European migration policy and the rise of populism
Migration and the rise of populism: how closely related are they?Oliviero Angeli, lecturer of political theory at the University of Dresden and scientific coordinator of the Mercator Forum on Migration and Democracy (MIDEM).
Did migration contribute to the recent rise of right-wing populism in Europe? At first glance, the question seems trivial. For most right-wing populist parties in Europe put the immigration issue on the top of their agenda exploiting anxieties over cultural disintegration and rising crime. One has only to think of the right-wing populist parties like the Alternative für Deutschland (AfD), whose campaign was marked by a hostile anti-immigrant rhetoric. On closer inspection, however, things look more complicated. It is not quite so clear-cut that a rise in the number of refugees or immigrants inevitably triggers right-wing populist reactions. After all, populism is a relatively recent phenomenon, while migration and migratory ‘waves’ have existed for as long as we know. Moreover, consider countries like Ireland or Portugal. How come in these countries there is to date no right-wing populist party with seats in national parliament? They did not take less immigrants than most of the other EU countries.
Evidently, there is no mono-causal relation between migration and the rise of right-wing populism. An increase in immigration does not automatically lead to a populist, anti-immigration backlash. According to our analysis, the recent rise of right-wing populism is more likely to be the result of a process that encompasses at least five stages of which immigration does play an essential role. These five stages can be summarized as follows:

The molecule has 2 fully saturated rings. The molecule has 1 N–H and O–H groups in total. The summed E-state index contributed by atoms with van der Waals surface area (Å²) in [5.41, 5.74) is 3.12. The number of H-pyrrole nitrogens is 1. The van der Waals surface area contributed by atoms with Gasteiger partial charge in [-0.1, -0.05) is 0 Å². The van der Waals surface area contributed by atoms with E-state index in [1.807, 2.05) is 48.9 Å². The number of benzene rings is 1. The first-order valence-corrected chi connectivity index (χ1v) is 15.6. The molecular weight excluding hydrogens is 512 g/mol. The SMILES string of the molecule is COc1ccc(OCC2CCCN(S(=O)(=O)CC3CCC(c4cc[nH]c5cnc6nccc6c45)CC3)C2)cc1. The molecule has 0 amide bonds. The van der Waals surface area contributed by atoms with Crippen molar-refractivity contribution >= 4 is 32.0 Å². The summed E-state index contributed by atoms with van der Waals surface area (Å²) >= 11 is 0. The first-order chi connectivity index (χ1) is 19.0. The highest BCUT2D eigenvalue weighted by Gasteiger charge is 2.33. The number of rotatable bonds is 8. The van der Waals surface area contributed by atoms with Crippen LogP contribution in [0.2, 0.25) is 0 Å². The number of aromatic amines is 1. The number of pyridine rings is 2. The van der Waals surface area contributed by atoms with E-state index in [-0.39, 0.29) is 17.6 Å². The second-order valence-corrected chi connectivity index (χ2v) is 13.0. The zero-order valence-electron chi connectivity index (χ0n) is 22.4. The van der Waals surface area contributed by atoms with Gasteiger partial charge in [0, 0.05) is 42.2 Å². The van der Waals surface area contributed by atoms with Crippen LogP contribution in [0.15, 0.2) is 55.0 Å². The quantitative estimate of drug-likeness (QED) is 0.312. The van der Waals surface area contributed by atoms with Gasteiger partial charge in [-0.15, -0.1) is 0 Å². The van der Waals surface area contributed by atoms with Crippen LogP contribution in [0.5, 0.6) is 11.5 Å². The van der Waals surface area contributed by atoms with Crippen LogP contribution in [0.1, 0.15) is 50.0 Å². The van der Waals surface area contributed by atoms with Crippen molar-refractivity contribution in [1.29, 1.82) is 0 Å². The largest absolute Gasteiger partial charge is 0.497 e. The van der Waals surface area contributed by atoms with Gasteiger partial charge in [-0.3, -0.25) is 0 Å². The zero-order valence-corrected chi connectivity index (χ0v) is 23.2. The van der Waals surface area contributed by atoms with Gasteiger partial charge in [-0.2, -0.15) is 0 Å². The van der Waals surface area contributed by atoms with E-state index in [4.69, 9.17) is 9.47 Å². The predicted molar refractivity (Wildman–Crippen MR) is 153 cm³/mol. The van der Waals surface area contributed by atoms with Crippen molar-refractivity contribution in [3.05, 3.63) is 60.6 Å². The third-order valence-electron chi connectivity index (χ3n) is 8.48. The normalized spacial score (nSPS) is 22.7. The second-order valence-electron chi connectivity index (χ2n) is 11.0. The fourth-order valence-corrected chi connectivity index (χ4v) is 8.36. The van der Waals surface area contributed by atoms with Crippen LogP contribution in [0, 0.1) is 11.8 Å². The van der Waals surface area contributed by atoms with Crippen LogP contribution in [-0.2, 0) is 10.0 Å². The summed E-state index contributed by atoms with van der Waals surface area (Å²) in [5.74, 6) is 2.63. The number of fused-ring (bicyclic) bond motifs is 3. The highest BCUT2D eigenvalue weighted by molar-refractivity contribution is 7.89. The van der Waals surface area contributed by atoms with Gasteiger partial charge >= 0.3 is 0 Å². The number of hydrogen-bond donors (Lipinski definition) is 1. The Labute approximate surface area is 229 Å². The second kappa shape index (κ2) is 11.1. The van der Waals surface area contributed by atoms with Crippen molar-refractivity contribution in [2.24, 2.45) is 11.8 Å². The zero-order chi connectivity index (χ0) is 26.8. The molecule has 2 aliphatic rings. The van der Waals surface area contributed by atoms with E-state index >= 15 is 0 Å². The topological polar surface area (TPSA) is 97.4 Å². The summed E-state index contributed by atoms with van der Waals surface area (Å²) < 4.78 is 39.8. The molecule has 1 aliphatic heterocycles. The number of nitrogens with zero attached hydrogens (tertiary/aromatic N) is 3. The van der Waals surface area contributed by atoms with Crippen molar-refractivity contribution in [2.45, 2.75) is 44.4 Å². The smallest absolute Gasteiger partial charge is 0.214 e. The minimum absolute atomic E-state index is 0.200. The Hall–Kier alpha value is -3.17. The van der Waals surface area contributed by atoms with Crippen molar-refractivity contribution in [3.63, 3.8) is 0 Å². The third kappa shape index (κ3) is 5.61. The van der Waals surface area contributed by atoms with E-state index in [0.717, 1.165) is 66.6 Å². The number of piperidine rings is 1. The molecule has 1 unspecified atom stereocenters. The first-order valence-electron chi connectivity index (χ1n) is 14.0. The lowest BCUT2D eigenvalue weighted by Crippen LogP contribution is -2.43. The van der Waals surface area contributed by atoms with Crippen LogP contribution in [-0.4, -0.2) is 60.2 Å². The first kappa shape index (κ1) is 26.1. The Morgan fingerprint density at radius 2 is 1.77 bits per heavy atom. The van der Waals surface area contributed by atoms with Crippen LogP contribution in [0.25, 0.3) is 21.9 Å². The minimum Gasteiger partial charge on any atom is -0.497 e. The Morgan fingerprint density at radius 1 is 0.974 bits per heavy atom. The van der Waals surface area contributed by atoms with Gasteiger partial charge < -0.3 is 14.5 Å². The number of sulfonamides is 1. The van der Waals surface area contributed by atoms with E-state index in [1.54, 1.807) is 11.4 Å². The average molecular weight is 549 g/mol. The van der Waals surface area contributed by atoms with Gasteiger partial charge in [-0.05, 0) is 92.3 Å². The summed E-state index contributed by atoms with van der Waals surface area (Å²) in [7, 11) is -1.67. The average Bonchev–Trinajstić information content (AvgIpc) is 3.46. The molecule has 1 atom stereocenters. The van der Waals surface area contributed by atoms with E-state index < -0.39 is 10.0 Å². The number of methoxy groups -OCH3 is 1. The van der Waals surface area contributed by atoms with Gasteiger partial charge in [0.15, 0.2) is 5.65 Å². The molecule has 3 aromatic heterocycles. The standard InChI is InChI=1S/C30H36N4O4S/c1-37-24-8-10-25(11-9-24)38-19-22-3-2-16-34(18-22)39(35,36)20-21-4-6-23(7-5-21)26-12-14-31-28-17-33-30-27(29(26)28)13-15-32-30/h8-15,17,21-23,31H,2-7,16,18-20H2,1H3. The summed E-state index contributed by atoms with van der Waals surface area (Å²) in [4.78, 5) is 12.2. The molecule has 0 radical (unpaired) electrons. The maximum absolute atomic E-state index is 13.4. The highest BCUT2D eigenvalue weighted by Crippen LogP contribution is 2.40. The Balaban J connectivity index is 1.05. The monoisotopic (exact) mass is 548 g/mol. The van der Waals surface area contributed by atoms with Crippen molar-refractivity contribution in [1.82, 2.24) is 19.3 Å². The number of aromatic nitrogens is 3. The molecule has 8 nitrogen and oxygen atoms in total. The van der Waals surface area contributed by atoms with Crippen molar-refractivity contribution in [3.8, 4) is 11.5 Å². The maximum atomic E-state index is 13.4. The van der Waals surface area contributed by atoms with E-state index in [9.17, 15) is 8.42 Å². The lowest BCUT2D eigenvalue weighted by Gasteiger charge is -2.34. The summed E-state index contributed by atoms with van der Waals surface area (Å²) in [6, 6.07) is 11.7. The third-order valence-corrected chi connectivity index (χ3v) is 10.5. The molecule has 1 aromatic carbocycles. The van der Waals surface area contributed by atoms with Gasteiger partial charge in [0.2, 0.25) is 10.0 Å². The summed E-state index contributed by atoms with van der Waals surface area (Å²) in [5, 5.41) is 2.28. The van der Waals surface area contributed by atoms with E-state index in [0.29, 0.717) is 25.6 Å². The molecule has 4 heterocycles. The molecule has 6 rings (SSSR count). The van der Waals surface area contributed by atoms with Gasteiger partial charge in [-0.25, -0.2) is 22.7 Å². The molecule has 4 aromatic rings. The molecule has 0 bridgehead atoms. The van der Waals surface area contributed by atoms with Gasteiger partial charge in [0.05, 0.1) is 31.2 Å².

- The starting point is an ‘external shock’ such as the ‘refugee crisis’, which posed major political and administrative challenges for governments in many European countries. As a matter of fact, most European countries in 2015 were neither politically nor administratively ‘equipped’ to handle the increased arrival of refugees and migrants.
- Difficulties in handling the refugee issue provoked extensive media attention and sparked heated political controversies. For an example, one has only to look at the number of articles on immigration that has grown exponentially after 2015. In Germany the highest number of articles on immigration was reached between 2015 and 2016.
- Increased media relevance ‘activates’ latent skepticism towards migration in sections of the population. This means that migration does not necessarily generate anti-immigration fears and attitudes. Rather, it more likely triggers and strengthens pre‐existing ones. Evidence for this is provided by the increased salience of migration in European countries, while attitudes toward migration remained virtually unchanged. In concrete terms this means that for the most part the ‘refugee crisis’ did not make European populations more skeptical of or opposed to migration (with the exception of the Višegrad countries, where the trend in terms of attitudes towards migration had also been predominantly negative beforehand).
- The ‘activation’ of anti-immigration attitudes, combined with the widespread dissatisfaction with the immigration management was ultimately reflected in votes for right-wing populist parties, which capitalized on immigration fears in parts of the population. In this sense, migration can be seen a prerequisite for the mobilization of right-wing populist support in the protest against the ‘ruling elite’.